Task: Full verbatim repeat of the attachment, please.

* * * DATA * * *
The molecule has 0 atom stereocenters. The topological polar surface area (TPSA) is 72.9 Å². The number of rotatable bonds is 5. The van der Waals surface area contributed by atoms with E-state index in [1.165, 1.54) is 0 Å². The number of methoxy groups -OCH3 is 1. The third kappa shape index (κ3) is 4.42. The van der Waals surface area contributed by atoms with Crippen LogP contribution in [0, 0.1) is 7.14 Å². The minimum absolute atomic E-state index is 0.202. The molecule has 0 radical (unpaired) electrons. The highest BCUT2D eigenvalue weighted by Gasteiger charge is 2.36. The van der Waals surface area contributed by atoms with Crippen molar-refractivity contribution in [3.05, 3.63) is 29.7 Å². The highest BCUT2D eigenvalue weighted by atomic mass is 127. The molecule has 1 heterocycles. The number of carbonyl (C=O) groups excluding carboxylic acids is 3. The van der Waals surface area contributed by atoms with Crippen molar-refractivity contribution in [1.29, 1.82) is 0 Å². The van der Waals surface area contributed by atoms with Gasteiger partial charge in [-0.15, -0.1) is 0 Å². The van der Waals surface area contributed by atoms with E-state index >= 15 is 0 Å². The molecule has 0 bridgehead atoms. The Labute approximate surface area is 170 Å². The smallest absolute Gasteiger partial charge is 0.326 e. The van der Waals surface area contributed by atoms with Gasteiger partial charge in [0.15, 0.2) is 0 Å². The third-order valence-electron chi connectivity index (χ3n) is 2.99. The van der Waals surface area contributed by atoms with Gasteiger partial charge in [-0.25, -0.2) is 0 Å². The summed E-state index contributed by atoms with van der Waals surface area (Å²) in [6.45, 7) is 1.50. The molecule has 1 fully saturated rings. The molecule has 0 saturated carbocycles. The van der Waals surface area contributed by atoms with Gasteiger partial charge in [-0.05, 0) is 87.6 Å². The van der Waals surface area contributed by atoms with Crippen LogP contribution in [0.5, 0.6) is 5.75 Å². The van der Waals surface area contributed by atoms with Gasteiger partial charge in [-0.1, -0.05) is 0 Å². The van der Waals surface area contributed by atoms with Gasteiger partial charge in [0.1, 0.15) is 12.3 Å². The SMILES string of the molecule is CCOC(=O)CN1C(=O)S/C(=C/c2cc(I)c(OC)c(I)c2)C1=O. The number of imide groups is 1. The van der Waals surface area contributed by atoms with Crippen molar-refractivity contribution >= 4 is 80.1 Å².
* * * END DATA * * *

The molecule has 0 atom stereocenters. The topological polar surface area (TPSA) is 72.9 Å². The number of rotatable bonds is 5. The van der Waals surface area contributed by atoms with E-state index in [1.165, 1.54) is 0 Å². The number of methoxy groups -OCH3 is 1. The third kappa shape index (κ3) is 4.42. The van der Waals surface area contributed by atoms with Crippen LogP contribution in [0, 0.1) is 7.14 Å². The minimum absolute atomic E-state index is 0.202. The molecule has 0 radical (unpaired) electrons. The highest BCUT2D eigenvalue weighted by Gasteiger charge is 2.36. The van der Waals surface area contributed by atoms with Crippen molar-refractivity contribution in [3.05, 3.63) is 29.7 Å². The highest BCUT2D eigenvalue weighted by atomic mass is 127. The molecule has 1 heterocycles. The number of carbonyl (C=O) groups excluding carboxylic acids is 3. The van der Waals surface area contributed by atoms with Crippen molar-refractivity contribution in [1.29, 1.82) is 0 Å². The van der Waals surface area contributed by atoms with Gasteiger partial charge in [-0.15, -0.1) is 0 Å². The van der Waals surface area contributed by atoms with E-state index >= 15 is 0 Å². The molecule has 0 bridgehead atoms. The Labute approximate surface area is 170 Å². The smallest absolute Gasteiger partial charge is 0.326 e. The van der Waals surface area contributed by atoms with Gasteiger partial charge in [0.15, 0.2) is 0 Å². The third-order valence-electron chi connectivity index (χ3n) is 2.99. The van der Waals surface area contributed by atoms with Gasteiger partial charge in [-0.25, -0.2) is 0 Å². The summed E-state index contributed by atoms with van der Waals surface area (Å²) in [6.45, 7) is 1.50. The molecule has 1 fully saturated rings. The molecule has 0 saturated carbocycles. The van der Waals surface area contributed by atoms with Gasteiger partial charge in [-0.05, 0) is 87.6 Å². The van der Waals surface area contributed by atoms with Crippen LogP contribution in [0.5, 0.6) is 5.75 Å². The van der Waals surface area contributed by atoms with Gasteiger partial charge in [-0.1, -0.05) is 0 Å². The van der Waals surface area contributed by atoms with Gasteiger partial charge in [0.1, 0.15) is 12.3 Å². The SMILES string of the molecule is CCOC(=O)CN1C(=O)S/C(=C/c2cc(I)c(OC)c(I)c2)C1=O. The number of imide groups is 1. The van der Waals surface area contributed by atoms with Crippen molar-refractivity contribution >= 4 is 80.1 Å².